Donald Trump's defense team framed the order as an attempt to disadvantage the likely Republican nominee following one recent poll showing him leading Joe Biden by 10 percentage points.

by Ryan Knappenberger

Walt Nauta is accused of helping Donald Trump hide dozens of boxes of classified materials at the Florida resort last summer.

by Steve Garrison

Defense attorney Bruce Feder told the jury that Carl Ferrer, former CEO of the classified ads company under fire for facilitating prostitution, is lying in order to avoid prison time.

by Joe Duhownik

Read the Top 8

A daily roundup of our top news stories

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The South Caucasus has been plunged into a humanitarian disaster and escalating tensions after Azerbaijan launched a military attack and seized Nagorno-Karabakh, forcing the ethnic Armenian population to flee.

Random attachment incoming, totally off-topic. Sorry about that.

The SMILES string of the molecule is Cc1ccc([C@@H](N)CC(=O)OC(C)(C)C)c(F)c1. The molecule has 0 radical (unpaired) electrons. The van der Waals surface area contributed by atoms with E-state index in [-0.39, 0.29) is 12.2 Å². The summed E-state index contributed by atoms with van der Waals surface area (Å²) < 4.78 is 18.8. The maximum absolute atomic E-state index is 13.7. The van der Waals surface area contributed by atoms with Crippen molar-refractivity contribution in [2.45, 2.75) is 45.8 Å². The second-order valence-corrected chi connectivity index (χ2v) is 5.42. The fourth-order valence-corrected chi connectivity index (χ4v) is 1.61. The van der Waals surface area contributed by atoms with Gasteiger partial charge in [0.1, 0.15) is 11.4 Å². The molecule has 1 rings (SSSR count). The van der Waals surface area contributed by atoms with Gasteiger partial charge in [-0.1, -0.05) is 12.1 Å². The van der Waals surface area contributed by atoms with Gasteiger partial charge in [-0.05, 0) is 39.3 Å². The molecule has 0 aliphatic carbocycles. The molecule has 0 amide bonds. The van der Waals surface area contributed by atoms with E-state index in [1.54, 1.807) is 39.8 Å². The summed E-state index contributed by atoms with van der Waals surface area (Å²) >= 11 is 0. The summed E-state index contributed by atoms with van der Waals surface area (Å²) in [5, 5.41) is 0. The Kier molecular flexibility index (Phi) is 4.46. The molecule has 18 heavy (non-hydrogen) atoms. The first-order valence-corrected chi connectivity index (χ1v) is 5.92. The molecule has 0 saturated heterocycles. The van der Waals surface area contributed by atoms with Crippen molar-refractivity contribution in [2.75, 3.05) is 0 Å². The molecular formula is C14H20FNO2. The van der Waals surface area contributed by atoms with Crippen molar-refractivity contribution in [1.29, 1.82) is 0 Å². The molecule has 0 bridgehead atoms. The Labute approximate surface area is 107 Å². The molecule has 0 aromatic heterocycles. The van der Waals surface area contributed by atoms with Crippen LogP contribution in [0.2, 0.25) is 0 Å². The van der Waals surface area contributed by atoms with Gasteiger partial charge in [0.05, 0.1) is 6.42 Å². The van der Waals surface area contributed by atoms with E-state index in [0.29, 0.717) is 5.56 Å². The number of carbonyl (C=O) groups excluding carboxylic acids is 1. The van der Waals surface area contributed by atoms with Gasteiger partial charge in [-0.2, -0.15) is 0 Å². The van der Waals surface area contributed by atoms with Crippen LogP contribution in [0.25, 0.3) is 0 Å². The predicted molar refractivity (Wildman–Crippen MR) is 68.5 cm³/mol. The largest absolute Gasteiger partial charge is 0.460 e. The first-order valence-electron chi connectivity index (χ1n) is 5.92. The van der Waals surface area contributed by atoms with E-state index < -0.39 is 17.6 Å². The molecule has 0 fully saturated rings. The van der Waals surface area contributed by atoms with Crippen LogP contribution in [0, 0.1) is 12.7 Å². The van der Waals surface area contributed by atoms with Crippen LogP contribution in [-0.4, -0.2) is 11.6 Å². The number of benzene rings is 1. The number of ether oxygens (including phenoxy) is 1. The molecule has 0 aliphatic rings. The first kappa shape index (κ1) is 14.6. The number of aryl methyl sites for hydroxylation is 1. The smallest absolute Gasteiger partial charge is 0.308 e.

by Cain Burdeau

The unsuccessful attempt to overthrow the regime of Turkish President Recep Tayyip Erdoğan in July 2016 left hundreds dead and thousands jailed, many of whom are now contesting their convictions.

by Molly Quell

Around the Nation

A conservative nonprofit sued an Atlanta-based venture capital firm founded by Black women, arguing its grant program is discriminatory.

by Megan Butler

The $75 million settlement announced Tuesday resolves an enforcement action from the U.S. Virgin Islands, which accused the bank of processing over $1 billion in transactions related to Epstein.

by Josh Russell

Challengers counted the ban as one among 145 bills seeking to curtail LGBTQ rights introduced in the Republican-majority Texas Legislature this year.

by Cameron Langford


by Daniel Conrad